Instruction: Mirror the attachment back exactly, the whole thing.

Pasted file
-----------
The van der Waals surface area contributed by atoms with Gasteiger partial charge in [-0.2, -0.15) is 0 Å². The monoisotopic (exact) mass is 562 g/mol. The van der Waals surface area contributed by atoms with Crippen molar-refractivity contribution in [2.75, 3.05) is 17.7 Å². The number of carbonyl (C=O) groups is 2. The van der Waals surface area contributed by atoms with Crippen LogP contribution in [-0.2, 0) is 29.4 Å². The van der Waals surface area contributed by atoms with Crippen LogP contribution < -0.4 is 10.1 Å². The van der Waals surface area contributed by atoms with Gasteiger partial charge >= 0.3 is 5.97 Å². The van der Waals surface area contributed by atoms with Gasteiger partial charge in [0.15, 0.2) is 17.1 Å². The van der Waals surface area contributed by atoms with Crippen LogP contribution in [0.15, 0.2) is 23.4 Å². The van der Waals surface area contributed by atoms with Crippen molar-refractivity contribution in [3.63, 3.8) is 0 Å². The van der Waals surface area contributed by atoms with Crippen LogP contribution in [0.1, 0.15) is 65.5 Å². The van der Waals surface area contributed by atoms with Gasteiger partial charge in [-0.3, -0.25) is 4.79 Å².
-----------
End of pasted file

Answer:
The van der Waals surface area contributed by atoms with Gasteiger partial charge in [-0.2, -0.15) is 0 Å². The monoisotopic (exact) mass is 562 g/mol. The van der Waals surface area contributed by atoms with Crippen molar-refractivity contribution in [2.75, 3.05) is 17.7 Å². The number of carbonyl (C=O) groups is 2. The van der Waals surface area contributed by atoms with Crippen LogP contribution in [-0.2, 0) is 29.4 Å². The van der Waals surface area contributed by atoms with Crippen LogP contribution < -0.4 is 10.1 Å². The van der Waals surface area contributed by atoms with Gasteiger partial charge >= 0.3 is 5.97 Å². The van der Waals surface area contributed by atoms with Gasteiger partial charge in [0.15, 0.2) is 17.1 Å². The van der Waals surface area contributed by atoms with Crippen LogP contribution in [0.15, 0.2) is 23.4 Å². The van der Waals surface area contributed by atoms with Crippen molar-refractivity contribution in [3.63, 3.8) is 0 Å². The van der Waals surface area contributed by atoms with Crippen LogP contribution in [0.1, 0.15) is 65.5 Å². The van der Waals surface area contributed by atoms with Gasteiger partial charge in [-0.3, -0.25) is 4.79 Å².